ftriking peculiarities, by which it is diftin-
guillied, were clearly and forcibly fore-
told. The confirmation of thofe Prophe-
cies in the Pentateuch, in Jeremiah, and
in the Gofpels, which relate to the prefent
condition of that unhappy people, may be
afcertained by the ac^lual obfervations ot
the moft common beholder in every king-
dom of the globe. In Chriftian, in Ma-
hometan, and in Pagan countries, the de-
fcendants of Abraham univerfallj abound :
and they afford almofl as vifible and deci-
five a teftimony of the truth of Prophecy, as
the creation and the government of the
world afford of the wifdom and power of

Let the Sceptic contemplate with fe-
rioufnefs and impartiality all thefe remark-
able circumftances in the prefent condition
of mankind, with which the defcriptions
of the ancient Prophets thus accurately co-


incide. The reality of them does not de-
pend upon opinion, which may fluAuate,
or upon hiftorical evidence, which may in-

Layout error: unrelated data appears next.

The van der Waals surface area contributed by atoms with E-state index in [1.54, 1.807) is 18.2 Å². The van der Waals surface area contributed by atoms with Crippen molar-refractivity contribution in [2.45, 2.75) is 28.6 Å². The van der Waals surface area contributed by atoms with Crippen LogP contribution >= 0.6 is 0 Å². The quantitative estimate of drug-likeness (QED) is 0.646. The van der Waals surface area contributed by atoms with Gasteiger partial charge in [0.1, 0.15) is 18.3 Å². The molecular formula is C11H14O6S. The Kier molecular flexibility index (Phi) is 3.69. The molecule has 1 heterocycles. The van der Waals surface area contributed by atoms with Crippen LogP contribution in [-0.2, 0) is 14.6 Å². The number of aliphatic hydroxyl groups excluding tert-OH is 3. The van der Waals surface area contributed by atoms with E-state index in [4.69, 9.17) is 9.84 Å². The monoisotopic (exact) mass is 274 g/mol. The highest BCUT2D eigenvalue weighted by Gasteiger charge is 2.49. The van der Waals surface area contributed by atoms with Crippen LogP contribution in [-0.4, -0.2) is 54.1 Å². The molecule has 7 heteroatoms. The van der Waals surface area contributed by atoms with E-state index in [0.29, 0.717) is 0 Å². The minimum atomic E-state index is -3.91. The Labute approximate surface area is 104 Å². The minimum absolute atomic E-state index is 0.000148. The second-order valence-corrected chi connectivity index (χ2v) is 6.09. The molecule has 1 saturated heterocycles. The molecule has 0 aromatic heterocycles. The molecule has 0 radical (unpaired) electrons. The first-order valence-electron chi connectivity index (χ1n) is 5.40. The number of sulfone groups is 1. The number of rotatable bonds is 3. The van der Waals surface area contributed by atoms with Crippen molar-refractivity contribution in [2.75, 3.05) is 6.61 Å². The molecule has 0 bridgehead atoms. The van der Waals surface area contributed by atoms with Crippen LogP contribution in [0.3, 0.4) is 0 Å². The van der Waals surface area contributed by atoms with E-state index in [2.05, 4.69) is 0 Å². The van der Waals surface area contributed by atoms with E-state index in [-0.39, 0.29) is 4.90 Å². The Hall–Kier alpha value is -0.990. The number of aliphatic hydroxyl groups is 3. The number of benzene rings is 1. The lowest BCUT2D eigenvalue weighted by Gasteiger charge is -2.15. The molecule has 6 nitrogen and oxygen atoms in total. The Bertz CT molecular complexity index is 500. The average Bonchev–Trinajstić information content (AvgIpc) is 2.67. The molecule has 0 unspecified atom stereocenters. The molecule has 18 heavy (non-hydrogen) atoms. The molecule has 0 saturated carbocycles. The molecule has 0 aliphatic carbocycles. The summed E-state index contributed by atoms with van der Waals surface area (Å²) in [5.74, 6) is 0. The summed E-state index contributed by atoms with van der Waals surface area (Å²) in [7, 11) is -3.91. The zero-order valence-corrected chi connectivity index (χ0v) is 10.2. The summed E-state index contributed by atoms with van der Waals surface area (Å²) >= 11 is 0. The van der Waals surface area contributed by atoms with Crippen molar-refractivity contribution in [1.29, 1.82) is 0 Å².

fidioufly be rcprc Tented as erroneous. They
are objeds of fenfe : they are fa6ls flib-
mitted to his perfonal obfeA'ation. They
are confiderable in number, and highly im-
portant in their nature. They are great
features in the portrait of the human race.
It may, perhaps, be juftly alferted, that no
period has occurred fmce the infpiration of
the firft Prophet, in which a larger portion
of mankind, or a more extenfive range of
territory has been employed by the Al-
mighty in fulfilling his revealed decrees.

When thefe confiderations have been
imprefled upon his mind, and thefe facfts
fubmitted to his infpedion, if he ftill he-
fitates, and is reflrained by apprehenfions of
deception and impoilure from yielding his
entire affent, let him enquire, whether de-
fcriptive predictions of the prefent ftate of
cities, kingdoms, and extenfive portions of
mankind, either fimilar, or bearing even
the moll diftant refemblance, are evidently
apparent, or can by the moft forced con-
flru6tions be made even plaufibly to ap-
z pear

338 S li R M O N IX.

pear in any other compofition of antiquity.
The Greeks and Romans boafted of nu-
merous Oracles, which pretended to deve-
lope the future fortunes of individuals and
of ftates : many of their vaunted predic-
tions have defcended to thefc later times :
but do they contain a prophetic picture